Hi folks, in the short time I’ve been doing a beekeeping course this year I’ve had three stings. The first gave me a swollen finger for a couple of days but the second lead to a significant swelling of my hand. When my finger was so swollen the knuckle creases had started to stick out I went to A & E. but was told this reaction was normal . I knew it wasn’t life threatening or anaphylactic but it was pretty unpleasant and nasty. The only thing to do was cool it and elevate it. I did some personal research and found that high dose vitamin c (2000mg) can really help. As its not harmful I tried it. Within an hour of taking 2000mg there was relief to the pressure in the back of my hand. I repeated the dose twice the following day and each time saw a noticeable improvement. The next sting came a week later but I was ready for her. Vitamin c prior to working with the bees and a dose as soon as she hit me. My thumb was slightly swollen right next to the sting site but it didn’t even swell as much as the first sting. My husband has also taken vit c before working with the hives and two stings later- zero swelling.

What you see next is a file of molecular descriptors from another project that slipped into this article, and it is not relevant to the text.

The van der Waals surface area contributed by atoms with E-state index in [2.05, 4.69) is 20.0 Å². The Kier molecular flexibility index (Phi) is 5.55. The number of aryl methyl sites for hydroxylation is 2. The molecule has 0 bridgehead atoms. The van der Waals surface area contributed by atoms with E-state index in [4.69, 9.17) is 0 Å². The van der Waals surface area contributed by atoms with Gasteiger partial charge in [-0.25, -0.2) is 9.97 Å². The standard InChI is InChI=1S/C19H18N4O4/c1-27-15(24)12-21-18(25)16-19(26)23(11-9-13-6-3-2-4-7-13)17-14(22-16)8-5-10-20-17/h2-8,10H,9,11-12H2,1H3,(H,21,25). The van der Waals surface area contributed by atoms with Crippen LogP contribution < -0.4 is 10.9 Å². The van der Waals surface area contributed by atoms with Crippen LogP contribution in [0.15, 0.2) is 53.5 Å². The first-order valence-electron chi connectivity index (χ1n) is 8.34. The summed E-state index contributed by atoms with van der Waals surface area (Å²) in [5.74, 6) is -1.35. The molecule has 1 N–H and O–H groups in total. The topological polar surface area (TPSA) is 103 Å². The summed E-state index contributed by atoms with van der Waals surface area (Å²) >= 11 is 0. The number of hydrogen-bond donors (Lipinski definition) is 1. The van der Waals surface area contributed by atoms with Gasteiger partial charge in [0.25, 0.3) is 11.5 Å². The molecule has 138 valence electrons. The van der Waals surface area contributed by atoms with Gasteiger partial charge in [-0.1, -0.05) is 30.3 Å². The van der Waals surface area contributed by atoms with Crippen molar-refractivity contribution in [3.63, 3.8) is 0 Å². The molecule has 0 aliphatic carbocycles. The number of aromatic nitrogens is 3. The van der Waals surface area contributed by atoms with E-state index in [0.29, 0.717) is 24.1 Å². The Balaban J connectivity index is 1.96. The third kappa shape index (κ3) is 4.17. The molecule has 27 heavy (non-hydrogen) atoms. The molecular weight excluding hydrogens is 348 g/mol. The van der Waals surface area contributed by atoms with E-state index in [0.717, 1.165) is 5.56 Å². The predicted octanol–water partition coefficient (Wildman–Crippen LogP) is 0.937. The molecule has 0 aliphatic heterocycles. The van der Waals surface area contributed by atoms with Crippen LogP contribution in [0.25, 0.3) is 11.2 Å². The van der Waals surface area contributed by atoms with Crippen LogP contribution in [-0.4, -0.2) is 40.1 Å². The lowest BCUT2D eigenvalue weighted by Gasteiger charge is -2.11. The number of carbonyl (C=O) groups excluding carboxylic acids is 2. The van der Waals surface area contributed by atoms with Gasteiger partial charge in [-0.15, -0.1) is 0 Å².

Just to add it did make me nervous and aware that most people would think I was mad to carry on but the vitamin c has given me s lot more faith that I can work with bees and not end up having problems with the rest of my life. I found it really helpful to be able to see an improvement in the swelling rather than sitting about with cold compresses and elevation that didn’t make much difference. I did also take antihistamine but I’m convinced that the vit c really made the difference. I went on abee keeping day in Africa recently and had more confidence as a result of the C! Don’t give up yet!